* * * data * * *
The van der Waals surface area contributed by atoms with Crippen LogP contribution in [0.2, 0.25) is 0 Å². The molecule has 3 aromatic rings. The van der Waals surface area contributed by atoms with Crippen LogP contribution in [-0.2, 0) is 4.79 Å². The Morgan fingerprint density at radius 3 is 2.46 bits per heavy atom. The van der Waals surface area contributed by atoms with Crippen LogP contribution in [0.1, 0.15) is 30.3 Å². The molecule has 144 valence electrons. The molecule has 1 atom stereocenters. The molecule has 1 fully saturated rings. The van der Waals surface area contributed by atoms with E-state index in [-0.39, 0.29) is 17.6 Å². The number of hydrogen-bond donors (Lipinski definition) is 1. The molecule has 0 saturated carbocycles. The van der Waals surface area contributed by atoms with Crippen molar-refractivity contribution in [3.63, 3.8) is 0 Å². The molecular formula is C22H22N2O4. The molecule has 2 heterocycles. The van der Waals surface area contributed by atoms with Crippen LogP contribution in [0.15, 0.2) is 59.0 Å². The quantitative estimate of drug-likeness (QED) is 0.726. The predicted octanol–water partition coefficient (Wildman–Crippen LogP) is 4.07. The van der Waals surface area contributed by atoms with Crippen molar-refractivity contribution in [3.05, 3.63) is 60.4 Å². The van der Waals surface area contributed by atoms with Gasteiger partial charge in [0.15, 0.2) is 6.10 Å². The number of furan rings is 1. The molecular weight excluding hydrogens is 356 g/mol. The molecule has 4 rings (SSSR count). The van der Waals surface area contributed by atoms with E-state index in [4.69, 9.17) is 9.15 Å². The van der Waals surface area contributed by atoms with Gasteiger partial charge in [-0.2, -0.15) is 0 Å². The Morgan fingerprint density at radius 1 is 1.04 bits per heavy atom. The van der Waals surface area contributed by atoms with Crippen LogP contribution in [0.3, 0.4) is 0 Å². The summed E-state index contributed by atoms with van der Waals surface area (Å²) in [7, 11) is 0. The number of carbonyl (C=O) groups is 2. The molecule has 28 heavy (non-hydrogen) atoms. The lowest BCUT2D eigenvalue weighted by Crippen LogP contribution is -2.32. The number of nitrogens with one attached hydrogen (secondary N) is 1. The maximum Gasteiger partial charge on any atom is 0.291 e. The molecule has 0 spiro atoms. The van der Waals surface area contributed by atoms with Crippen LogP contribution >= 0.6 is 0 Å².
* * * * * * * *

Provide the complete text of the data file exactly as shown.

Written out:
The van der Waals surface area contributed by atoms with Crippen LogP contribution in [0.2, 0.25) is 0 Å². The molecule has 3 aromatic rings. The van der Waals surface area contributed by atoms with Crippen LogP contribution in [-0.2, 0) is 4.79 Å². The Morgan fingerprint density at radius 3 is 2.46 bits per heavy atom. The van der Waals surface area contributed by atoms with Crippen LogP contribution in [0.1, 0.15) is 30.3 Å². The molecule has 144 valence electrons. The molecule has 1 atom stereocenters. The molecule has 1 fully saturated rings. The van der Waals surface area contributed by atoms with E-state index in [-0.39, 0.29) is 17.6 Å². The number of hydrogen-bond donors (Lipinski definition) is 1. The molecule has 0 saturated carbocycles. The van der Waals surface area contributed by atoms with Crippen molar-refractivity contribution in [3.63, 3.8) is 0 Å². The molecular formula is C22H22N2O4. The molecule has 2 heterocycles. The van der Waals surface area contributed by atoms with Crippen LogP contribution in [0.15, 0.2) is 59.0 Å². The quantitative estimate of drug-likeness (QED) is 0.726. The predicted octanol–water partition coefficient (Wildman–Crippen LogP) is 4.07. The van der Waals surface area contributed by atoms with Crippen molar-refractivity contribution in [3.05, 3.63) is 60.4 Å². The van der Waals surface area contributed by atoms with Gasteiger partial charge in [0.15, 0.2) is 6.10 Å². The number of furan rings is 1. The molecular weight excluding hydrogens is 356 g/mol. The molecule has 4 rings (SSSR count). The van der Waals surface area contributed by atoms with E-state index in [4.69, 9.17) is 9.15 Å². The van der Waals surface area contributed by atoms with Gasteiger partial charge in [-0.2, -0.15) is 0 Å². The Morgan fingerprint density at radius 1 is 1.04 bits per heavy atom. The van der Waals surface area contributed by atoms with Crippen LogP contribution in [0.3, 0.4) is 0 Å². The summed E-state index contributed by atoms with van der Waals surface area (Å²) in [7, 11) is 0. The number of carbonyl (C=O) groups is 2. The molecule has 28 heavy (non-hydrogen) atoms. The lowest BCUT2D eigenvalue weighted by Crippen LogP contribution is -2.32. The number of nitrogens with one attached hydrogen (secondary N) is 1. The maximum Gasteiger partial charge on any atom is 0.291 e. The molecule has 0 spiro atoms. The van der Waals surface area contributed by atoms with Crippen LogP contribution >= 0.6 is 0 Å².